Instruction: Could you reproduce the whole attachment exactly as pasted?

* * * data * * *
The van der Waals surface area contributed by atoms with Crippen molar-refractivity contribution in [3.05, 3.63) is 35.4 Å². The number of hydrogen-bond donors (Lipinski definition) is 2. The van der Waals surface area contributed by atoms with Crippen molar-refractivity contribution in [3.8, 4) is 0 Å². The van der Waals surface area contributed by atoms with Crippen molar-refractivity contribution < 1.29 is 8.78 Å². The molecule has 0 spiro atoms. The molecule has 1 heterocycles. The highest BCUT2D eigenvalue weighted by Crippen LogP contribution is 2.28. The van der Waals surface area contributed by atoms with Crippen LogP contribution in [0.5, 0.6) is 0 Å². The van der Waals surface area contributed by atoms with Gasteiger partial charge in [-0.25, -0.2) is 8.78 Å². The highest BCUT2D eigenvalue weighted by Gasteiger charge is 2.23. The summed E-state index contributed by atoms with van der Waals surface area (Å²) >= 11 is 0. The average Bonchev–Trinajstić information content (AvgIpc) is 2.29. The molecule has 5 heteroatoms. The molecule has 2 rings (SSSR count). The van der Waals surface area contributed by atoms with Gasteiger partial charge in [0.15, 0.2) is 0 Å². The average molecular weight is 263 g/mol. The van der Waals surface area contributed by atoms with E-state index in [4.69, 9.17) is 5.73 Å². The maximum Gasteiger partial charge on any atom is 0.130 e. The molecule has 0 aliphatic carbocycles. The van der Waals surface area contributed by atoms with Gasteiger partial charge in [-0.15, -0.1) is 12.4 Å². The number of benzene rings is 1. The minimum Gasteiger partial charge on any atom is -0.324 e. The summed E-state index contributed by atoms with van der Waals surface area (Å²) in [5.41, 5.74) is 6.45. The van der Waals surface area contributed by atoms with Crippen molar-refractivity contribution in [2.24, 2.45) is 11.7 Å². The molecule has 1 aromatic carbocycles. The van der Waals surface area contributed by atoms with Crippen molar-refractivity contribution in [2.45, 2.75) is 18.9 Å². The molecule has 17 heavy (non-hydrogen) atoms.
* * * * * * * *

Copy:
The van der Waals surface area contributed by atoms with Crippen molar-refractivity contribution in [3.05, 3.63) is 35.4 Å². The number of hydrogen-bond donors (Lipinski definition) is 2. The van der Waals surface area contributed by atoms with Crippen molar-refractivity contribution in [3.8, 4) is 0 Å². The van der Waals surface area contributed by atoms with Crippen molar-refractivity contribution < 1.29 is 8.78 Å². The molecule has 0 spiro atoms. The molecule has 1 heterocycles. The highest BCUT2D eigenvalue weighted by Crippen LogP contribution is 2.28. The van der Waals surface area contributed by atoms with Crippen LogP contribution in [0.5, 0.6) is 0 Å². The van der Waals surface area contributed by atoms with Gasteiger partial charge in [-0.25, -0.2) is 8.78 Å². The highest BCUT2D eigenvalue weighted by Gasteiger charge is 2.23. The summed E-state index contributed by atoms with van der Waals surface area (Å²) >= 11 is 0. The average Bonchev–Trinajstić information content (AvgIpc) is 2.29. The molecule has 5 heteroatoms. The molecule has 2 rings (SSSR count). The van der Waals surface area contributed by atoms with Gasteiger partial charge in [0.15, 0.2) is 0 Å². The average molecular weight is 263 g/mol. The van der Waals surface area contributed by atoms with E-state index in [4.69, 9.17) is 5.73 Å². The maximum Gasteiger partial charge on any atom is 0.130 e. The molecule has 0 aliphatic carbocycles. The van der Waals surface area contributed by atoms with Gasteiger partial charge in [-0.15, -0.1) is 12.4 Å². The number of benzene rings is 1. The minimum Gasteiger partial charge on any atom is -0.324 e. The summed E-state index contributed by atoms with van der Waals surface area (Å²) in [5.41, 5.74) is 6.45. The van der Waals surface area contributed by atoms with Crippen molar-refractivity contribution in [2.24, 2.45) is 11.7 Å². The molecule has 1 aromatic carbocycles. The van der Waals surface area contributed by atoms with Crippen molar-refractivity contribution in [2.45, 2.75) is 18.9 Å². The molecule has 17 heavy (non-hydrogen) atoms.